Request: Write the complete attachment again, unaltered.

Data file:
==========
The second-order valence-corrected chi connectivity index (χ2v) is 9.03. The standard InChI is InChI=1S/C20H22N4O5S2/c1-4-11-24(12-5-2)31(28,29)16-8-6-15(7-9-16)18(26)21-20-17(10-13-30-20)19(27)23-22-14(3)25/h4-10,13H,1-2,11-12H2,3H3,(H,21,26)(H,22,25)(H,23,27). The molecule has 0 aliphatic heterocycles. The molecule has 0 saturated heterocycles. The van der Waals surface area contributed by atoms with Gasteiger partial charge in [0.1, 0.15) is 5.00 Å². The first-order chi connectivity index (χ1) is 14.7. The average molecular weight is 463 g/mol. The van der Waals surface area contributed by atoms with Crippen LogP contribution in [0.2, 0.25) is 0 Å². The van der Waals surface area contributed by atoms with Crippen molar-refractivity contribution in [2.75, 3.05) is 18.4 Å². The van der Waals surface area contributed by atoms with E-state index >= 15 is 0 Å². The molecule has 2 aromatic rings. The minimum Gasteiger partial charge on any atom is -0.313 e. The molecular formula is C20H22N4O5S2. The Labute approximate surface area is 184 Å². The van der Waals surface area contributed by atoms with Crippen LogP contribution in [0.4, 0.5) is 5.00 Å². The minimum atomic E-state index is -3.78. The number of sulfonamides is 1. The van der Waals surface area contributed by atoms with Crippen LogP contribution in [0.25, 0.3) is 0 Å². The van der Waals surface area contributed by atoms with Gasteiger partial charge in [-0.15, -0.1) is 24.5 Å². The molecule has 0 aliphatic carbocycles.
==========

The second-order valence-corrected chi connectivity index (χ2v) is 9.03. The standard InChI is InChI=1S/C20H22N4O5S2/c1-4-11-24(12-5-2)31(28,29)16-8-6-15(7-9-16)18(26)21-20-17(10-13-30-20)19(27)23-22-14(3)25/h4-10,13H,1-2,11-12H2,3H3,(H,21,26)(H,22,25)(H,23,27). The molecule has 0 aliphatic heterocycles. The molecule has 0 saturated heterocycles. The van der Waals surface area contributed by atoms with Gasteiger partial charge in [0.1, 0.15) is 5.00 Å². The first-order chi connectivity index (χ1) is 14.7. The average molecular weight is 463 g/mol. The van der Waals surface area contributed by atoms with Crippen LogP contribution in [0.2, 0.25) is 0 Å². The van der Waals surface area contributed by atoms with Crippen molar-refractivity contribution in [2.75, 3.05) is 18.4 Å². The van der Waals surface area contributed by atoms with E-state index >= 15 is 0 Å². The molecule has 2 aromatic rings. The minimum Gasteiger partial charge on any atom is -0.313 e. The molecular formula is C20H22N4O5S2. The Labute approximate surface area is 184 Å². The van der Waals surface area contributed by atoms with Crippen LogP contribution in [0.4, 0.5) is 5.00 Å². The minimum atomic E-state index is -3.78. The number of sulfonamides is 1. The van der Waals surface area contributed by atoms with Crippen LogP contribution in [0.25, 0.3) is 0 Å². The van der Waals surface area contributed by atoms with Gasteiger partial charge in [-0.15, -0.1) is 24.5 Å². The molecule has 0 aliphatic carbocycles.